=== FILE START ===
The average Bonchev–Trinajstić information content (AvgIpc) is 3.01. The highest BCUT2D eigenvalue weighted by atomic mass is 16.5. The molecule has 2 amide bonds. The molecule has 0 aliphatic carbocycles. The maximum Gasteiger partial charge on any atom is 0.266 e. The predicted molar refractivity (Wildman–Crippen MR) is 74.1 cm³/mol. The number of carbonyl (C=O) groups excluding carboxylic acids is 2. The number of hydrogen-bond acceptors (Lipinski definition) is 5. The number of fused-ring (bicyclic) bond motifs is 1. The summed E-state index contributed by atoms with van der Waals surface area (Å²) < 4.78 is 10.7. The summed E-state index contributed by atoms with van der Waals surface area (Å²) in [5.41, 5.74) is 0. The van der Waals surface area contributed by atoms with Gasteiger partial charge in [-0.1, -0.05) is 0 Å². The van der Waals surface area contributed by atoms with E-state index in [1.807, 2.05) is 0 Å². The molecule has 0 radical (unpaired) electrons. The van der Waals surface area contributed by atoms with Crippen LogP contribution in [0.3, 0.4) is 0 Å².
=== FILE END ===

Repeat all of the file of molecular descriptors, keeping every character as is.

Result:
The average Bonchev–Trinajstić information content (AvgIpc) is 3.01. The highest BCUT2D eigenvalue weighted by atomic mass is 16.5. The molecule has 2 amide bonds. The molecule has 0 aliphatic carbocycles. The maximum Gasteiger partial charge on any atom is 0.266 e. The predicted molar refractivity (Wildman–Crippen MR) is 74.1 cm³/mol. The number of carbonyl (C=O) groups excluding carboxylic acids is 2. The number of hydrogen-bond acceptors (Lipinski definition) is 5. The number of fused-ring (bicyclic) bond motifs is 1. The summed E-state index contributed by atoms with van der Waals surface area (Å²) < 4.78 is 10.7. The summed E-state index contributed by atoms with van der Waals surface area (Å²) in [5.41, 5.74) is 0. The van der Waals surface area contributed by atoms with Gasteiger partial charge in [-0.1, -0.05) is 0 Å². The van der Waals surface area contributed by atoms with E-state index in [1.807, 2.05) is 0 Å². The molecule has 0 radical (unpaired) electrons. The van der Waals surface area contributed by atoms with Crippen LogP contribution in [0.3, 0.4) is 0 Å².